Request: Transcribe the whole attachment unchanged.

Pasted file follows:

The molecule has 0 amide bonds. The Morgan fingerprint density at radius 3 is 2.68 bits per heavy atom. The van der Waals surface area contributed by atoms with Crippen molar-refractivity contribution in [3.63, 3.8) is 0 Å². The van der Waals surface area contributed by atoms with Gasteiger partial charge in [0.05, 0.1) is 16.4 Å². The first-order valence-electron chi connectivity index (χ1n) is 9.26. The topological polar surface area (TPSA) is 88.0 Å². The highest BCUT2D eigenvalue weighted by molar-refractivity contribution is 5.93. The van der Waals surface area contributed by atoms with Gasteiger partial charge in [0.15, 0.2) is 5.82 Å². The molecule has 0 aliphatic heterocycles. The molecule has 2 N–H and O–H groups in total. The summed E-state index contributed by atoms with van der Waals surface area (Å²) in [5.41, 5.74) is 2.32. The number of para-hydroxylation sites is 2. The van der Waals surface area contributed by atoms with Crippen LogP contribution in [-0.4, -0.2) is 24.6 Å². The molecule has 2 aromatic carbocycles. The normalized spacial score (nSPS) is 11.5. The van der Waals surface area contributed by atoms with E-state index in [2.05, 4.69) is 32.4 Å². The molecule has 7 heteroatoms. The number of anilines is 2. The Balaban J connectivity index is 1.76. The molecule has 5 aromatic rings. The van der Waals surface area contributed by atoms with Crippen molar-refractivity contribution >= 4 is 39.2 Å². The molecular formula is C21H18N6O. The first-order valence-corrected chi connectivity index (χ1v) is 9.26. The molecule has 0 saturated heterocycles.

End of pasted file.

The molecule has 0 amide bonds. The Morgan fingerprint density at radius 3 is 2.68 bits per heavy atom. The van der Waals surface area contributed by atoms with Crippen molar-refractivity contribution in [3.63, 3.8) is 0 Å². The van der Waals surface area contributed by atoms with Gasteiger partial charge in [0.05, 0.1) is 16.4 Å². The first-order valence-electron chi connectivity index (χ1n) is 9.26. The topological polar surface area (TPSA) is 88.0 Å². The highest BCUT2D eigenvalue weighted by molar-refractivity contribution is 5.93. The van der Waals surface area contributed by atoms with Gasteiger partial charge in [0.15, 0.2) is 5.82 Å². The molecule has 0 aliphatic heterocycles. The molecule has 2 N–H and O–H groups in total. The summed E-state index contributed by atoms with van der Waals surface area (Å²) in [5.41, 5.74) is 2.32. The number of para-hydroxylation sites is 2. The van der Waals surface area contributed by atoms with Crippen LogP contribution in [-0.4, -0.2) is 24.6 Å². The molecule has 2 aromatic carbocycles. The normalized spacial score (nSPS) is 11.5. The van der Waals surface area contributed by atoms with E-state index in [2.05, 4.69) is 32.4 Å². The molecule has 7 heteroatoms. The number of anilines is 2. The Balaban J connectivity index is 1.76. The molecule has 5 aromatic rings. The van der Waals surface area contributed by atoms with Crippen molar-refractivity contribution >= 4 is 39.2 Å². The molecular formula is C21H18N6O. The first-order valence-corrected chi connectivity index (χ1v) is 9.26. The molecule has 0 saturated heterocycles.